rayasorayaso on March 17th, 2016 04:03 pm (UTC)
I love this poem, especially the stanza beginning "We were young". One of the many things I like about your poetry, and this poem, is that you do not use "poetic" language, but create your poems out of everyday words arranged in thoughtful and beautiful ways. It is a wonderful love poem and certainly captures the essence of saudade.
The Coalition For Disturbing Metaphorshalfshellvenus on March 18th, 2016 01:26 am (UTC)
I hadn't thought of it that way, but it's true-- I generally use regular words rather than SAT-type words for poetry. It's how they form together, and the words are echoed or omitted that make so much difference, I think.

I'm glad you liked this one! It worked so much better as poetry than as prose-- I only made it a couple of sentences into a regular story approach before it became clear that this was a better choice.
Raised by Wolvessinnamongirl on March 17th, 2016 11:20 pm (UTC)
Lovely and nostalgic (which is weird in a way because I've never really had that sort of love, so I'm getting nostalgia for something I've never known).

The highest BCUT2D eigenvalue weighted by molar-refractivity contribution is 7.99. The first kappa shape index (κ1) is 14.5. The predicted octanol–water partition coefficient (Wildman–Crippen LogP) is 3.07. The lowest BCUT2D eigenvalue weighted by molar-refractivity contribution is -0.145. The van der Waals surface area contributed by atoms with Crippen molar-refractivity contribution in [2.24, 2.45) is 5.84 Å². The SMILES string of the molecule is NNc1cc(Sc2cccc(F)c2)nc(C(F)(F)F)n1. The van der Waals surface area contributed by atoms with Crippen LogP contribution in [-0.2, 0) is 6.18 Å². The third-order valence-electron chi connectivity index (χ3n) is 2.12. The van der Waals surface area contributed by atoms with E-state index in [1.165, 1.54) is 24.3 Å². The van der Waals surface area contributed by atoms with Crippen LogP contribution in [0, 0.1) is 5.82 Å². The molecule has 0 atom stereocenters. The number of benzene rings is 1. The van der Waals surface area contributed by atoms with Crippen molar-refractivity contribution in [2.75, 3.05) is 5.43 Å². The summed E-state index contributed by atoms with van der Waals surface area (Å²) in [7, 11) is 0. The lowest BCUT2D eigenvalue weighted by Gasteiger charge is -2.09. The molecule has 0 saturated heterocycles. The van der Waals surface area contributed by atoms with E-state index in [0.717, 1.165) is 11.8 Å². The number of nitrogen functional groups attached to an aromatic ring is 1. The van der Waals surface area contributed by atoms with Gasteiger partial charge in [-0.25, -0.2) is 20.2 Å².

The Coalition For Disturbing Metaphorshalfshellvenus on March 18th, 2016 01:27 am (UTC)
so I'm getting nostalgia for something I've never known.
That actually makes me very happy-- it means the mood and feelings are coming across.

There is always hope, for most of us. Someday, somehow, we might meet the person who makes all the difference.
Raised by Wolvessinnamongirl on March 21st, 2016 06:47 pm (UTC)
Yeah, invoking feelings I've never experienced is definitely some good writing!

And there's always hope, even for crusty spinster cat ladies like me ;)
Murielle: I'm Melting...murielle on March 20th, 2016 04:08 pm (UTC)
Oh, this is beautiful. Hauntingly beautiful. I love how it touches the passage of time so tenderly and with such joy amongst the sorrow. Beautiful.